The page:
Making Stem Cell Therapies Safer: Targeting ES Cells with Cell Cycle and miRNA Antagonists

Funding Type: 
Basic Biology II
Grant Number: 
RB2-01530
ICOC Funds Committed: 
$0
Stem Cell Use: 
iPS Cell
Embryonic Stem Cell
Public Abstract: 
Stem cell therapies have the potential to result in entirely new treatments for a vast variety of currently incurable diseases. The goal of these therapies is to regenerate lost cells or tissues through the use of established human embryonic stem cell lines or even from the patient's own cells. One major limitation of current stem cell therapy approaches is that they may give rise to cancer. Embryonic stem cells have a limitless potential to reproduce and if they remain in an undifferentiated state could give rise to tumors. This proposal seeks to make stem cell therapies safer by using two novel targets that can selectively kill undifferentiated stem cells while sparing differentiated cells or normal cells. We propose to use small molecule inhibitors of the cell cycle and inhibitors of specific small RNAs to kill embryonic stem cells that have remained in an undifferentiated state. If validated, these therapeutic approaches could be developed to make stem cell therapies safer.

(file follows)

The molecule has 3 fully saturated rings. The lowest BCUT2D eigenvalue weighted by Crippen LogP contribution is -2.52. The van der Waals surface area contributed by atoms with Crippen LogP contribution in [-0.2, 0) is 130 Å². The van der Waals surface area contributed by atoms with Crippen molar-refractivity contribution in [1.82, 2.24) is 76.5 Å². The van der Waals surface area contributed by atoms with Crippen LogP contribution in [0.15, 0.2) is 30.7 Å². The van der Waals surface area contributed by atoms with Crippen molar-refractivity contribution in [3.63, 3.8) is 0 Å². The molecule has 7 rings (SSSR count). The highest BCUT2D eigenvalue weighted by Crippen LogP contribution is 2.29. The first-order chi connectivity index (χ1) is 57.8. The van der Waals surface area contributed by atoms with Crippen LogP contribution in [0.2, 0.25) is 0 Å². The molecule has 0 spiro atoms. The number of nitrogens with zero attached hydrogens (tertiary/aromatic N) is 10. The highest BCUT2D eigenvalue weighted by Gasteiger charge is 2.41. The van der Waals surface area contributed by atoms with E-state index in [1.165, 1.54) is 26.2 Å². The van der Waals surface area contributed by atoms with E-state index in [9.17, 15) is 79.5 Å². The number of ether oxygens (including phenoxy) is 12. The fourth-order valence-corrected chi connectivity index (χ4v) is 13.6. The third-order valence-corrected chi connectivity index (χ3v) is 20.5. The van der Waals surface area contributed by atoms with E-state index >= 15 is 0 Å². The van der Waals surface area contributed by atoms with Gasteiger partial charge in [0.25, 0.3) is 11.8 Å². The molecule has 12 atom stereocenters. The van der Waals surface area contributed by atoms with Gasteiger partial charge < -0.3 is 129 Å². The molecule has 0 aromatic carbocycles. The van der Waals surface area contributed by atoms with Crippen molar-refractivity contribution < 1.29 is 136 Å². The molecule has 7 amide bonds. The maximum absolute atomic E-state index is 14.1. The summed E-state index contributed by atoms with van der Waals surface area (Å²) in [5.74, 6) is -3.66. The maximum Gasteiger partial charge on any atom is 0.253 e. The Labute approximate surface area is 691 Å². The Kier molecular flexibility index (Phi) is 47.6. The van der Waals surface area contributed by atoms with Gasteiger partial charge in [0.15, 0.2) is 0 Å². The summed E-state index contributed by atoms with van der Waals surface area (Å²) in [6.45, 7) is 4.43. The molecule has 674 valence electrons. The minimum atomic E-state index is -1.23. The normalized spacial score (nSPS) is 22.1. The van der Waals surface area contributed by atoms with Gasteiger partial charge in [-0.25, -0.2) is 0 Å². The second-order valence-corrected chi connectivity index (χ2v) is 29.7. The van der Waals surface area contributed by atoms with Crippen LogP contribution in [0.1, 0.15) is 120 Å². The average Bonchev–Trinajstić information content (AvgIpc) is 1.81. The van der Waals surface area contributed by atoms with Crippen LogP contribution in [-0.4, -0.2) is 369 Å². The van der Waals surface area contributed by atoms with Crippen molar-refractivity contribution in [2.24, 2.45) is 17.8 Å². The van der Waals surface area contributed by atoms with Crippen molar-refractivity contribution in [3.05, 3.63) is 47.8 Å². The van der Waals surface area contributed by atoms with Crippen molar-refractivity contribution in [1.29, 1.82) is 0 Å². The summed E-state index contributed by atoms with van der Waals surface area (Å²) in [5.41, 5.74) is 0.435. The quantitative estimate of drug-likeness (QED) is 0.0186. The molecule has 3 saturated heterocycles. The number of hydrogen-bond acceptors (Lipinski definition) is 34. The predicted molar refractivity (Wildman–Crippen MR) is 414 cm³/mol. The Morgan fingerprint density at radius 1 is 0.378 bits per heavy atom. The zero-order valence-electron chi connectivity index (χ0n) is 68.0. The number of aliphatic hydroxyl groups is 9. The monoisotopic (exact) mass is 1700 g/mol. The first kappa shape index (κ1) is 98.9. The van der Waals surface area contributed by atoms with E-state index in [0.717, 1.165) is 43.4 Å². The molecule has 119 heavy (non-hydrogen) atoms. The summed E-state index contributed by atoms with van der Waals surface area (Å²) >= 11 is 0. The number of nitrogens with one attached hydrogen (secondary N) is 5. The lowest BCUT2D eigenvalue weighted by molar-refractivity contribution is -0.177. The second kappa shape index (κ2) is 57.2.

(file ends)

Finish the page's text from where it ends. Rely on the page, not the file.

Statement of Benefit to California: 
The State of California is committed to developing new approaches to treat currently incurable diseases through the application of stem cell biology technologies. While there is much excitement about the prospects for these new treatments, there is also potential concern, that current strategies may also increase the risk of developing cancer. This proposal seeks to use new strategies to block the growth of embryonic stem cells that pose the risk of developing into cancer. It is hoped that such approaches will make stem cell-based therapies safer for us all.